There is an expansive pool deck area with lots of sunning space, but with so many passengers on board it was difficult to find seating during the peak mid-day hours. However, there are plenty of quiet nooks and crannies away from the busy pools to get a lounge chair. The top deck has a nice running track that circles the entire pool area. There is a very nice adults-only pool (the Solarium), a mixed use area with 2 pools, several hot tubs, and a center stage, and a huge waterpark area for the kids that features fountains, sprayers, a vortex pool, and colorful sculptures. My kids were disappointed that there was no waterslide, especially after seeing the Carnival Valor (which shadowed our itinerary) docked alongside us in St. Martin with its waterslide.
After 2:00 the crowds thin out and it is easy to get a chair. There is a very popular self-serve ice cream station near the kids' H2O zone. Poolside activities ranged from men's sexy legs/belly flop competitions to ice carving demo's and line dance classes. Away from the busy pools, we found art/fitness/beauty seminars (which were thinly disguised attempts to get you to purchase things), bingo, and of course the extremely popular Flowrider, minigolf, and rock climbing walls. The cruise staff kept everything running smoothly and on-time.
Obviously on a ship of this size, the facilities are superb. To compensate for all of the eating, I worked out daily in the huge fitness center, which has a boxing ring and rivals the finest health clubs on land. The Olive or Twist Lounge, perched high up on the funnel, has sweeping views of the pool deck action and the oceans beyond. It was a favorite hangout of ours. The Royal Promenade, a Disney-esque Main Street, is the major fore-aft thoroughfare, a great place to people watch from one of several sidewalk cafes and bars. The shops are arranged along this avenue as well.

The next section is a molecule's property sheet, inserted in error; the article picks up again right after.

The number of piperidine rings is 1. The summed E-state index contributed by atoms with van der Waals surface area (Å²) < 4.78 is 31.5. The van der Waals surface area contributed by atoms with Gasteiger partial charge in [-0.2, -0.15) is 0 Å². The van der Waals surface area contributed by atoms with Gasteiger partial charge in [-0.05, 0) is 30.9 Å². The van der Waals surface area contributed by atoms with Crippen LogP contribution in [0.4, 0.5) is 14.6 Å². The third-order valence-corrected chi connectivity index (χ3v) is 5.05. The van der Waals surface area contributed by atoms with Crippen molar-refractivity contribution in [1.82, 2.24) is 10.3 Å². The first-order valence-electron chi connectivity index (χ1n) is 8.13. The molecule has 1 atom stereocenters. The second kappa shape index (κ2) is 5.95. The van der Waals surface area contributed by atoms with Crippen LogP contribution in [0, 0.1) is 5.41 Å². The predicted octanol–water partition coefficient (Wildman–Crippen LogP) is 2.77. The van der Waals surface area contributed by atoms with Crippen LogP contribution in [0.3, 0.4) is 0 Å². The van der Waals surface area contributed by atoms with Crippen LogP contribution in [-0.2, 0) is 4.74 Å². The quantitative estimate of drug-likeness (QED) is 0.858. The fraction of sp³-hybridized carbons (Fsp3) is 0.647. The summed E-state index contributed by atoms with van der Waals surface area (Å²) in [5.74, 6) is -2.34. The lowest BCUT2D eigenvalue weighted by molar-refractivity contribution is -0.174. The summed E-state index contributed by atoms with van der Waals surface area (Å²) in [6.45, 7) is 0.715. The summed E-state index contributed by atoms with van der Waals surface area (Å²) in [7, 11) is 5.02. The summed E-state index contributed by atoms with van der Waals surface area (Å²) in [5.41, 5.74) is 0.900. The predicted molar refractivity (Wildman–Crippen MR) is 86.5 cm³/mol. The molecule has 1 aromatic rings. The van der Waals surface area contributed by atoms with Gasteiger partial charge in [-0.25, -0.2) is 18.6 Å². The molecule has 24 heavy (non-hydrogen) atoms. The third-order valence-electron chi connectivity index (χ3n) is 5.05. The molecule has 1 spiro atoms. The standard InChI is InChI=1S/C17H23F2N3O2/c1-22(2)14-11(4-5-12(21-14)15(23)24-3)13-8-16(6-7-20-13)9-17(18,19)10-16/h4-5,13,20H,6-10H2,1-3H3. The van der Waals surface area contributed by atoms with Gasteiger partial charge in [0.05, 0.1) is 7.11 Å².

The entertainment on the Freedom is second to none. There are 3 spectacular production shows (each costing $13 million to produce), and there is not a bad seat in the huge Arcadia Theater anywhere. The ice show (FreedomIce.com) is not to be missed, the highlight of the trip for many. In addition, there are 2 parades and fun street parties on the Royal Promenade. One of them is a 70's themed dance party, in which Richard Spacey, the most famous cruise director on the high seas, strips down to a loincloth and gyrates to "YMCA" and the screams of delight from the female passengers. And speaking of which, Richard Spacey makes the cruise extra special. His obvious enthusiasm, energy, and love of people is infectious, and he is undoubtedly the ship's single greatest asset.
There were 1200 kids on our cruise, and it seemed as if every single one of them was in the H2O Zone waterpark at the same time on sea days. The older kids dominated the Flowrider and basketball courts. Our kids tried Adventure Ocean once, enjoyed it, but decided they would rather spend the time in the pool.
The staff on Freedom of the Seas was uniformly excellent. Even though they were very busy and worked hard, long hours, they never failed to greet you with a smile and 'good morning'. The greeters at the Windjammer Cafe were especially nice, horsed around with the kids, and overall made for a pleasant experience face painting.
I highly recommend reading up on the ports of call and doing them on your own. We did San Juan on our own and it was much more rewarding than the packaged tours of St. Thomas and St. Martin that we did. All of the islands are developed enough so that you don't need to worry about getting lost, and taxi's and other transportation are plentiful.
We had late afternoon flights so we were the last group to be called for disembarkation. As a result, we enjoyed a leisurely breakfast at Windjammer, got to say final goodbye's to the staff who were already busy getting ready for the next group of passengers, and went for a walk around nearly deserted decks for some last photo ops. When we did get called, we were faced with another long long line to get off the ship and go through immigration. But that was more the fault of US Homeland Security than RCCL.
Overall we had a most enjoyable time on the Freedom of the Seas. The ship itself is magnificent, with gorgeous interior design punctuated by beautiful works of art. When we stepped aboard in Miami for the first time and got a glimpse of the Royal Promenade, everyone in our party was stunned speechless. It only got better from there. We were fed and pampered around the clock by a warm, caring staff, wowed by multimillion dollar stage productions, and climbed, golfed, surfed, and skated all on the same ship. We laughed until we cried at audience-participation games such as the Quest and Love and Marriage show, and in between were still able to find quiet, private spaces on the ship away from the crowds. So whether you are a first time or 10th time cruiser, the Freedom of the Seas is a great choice.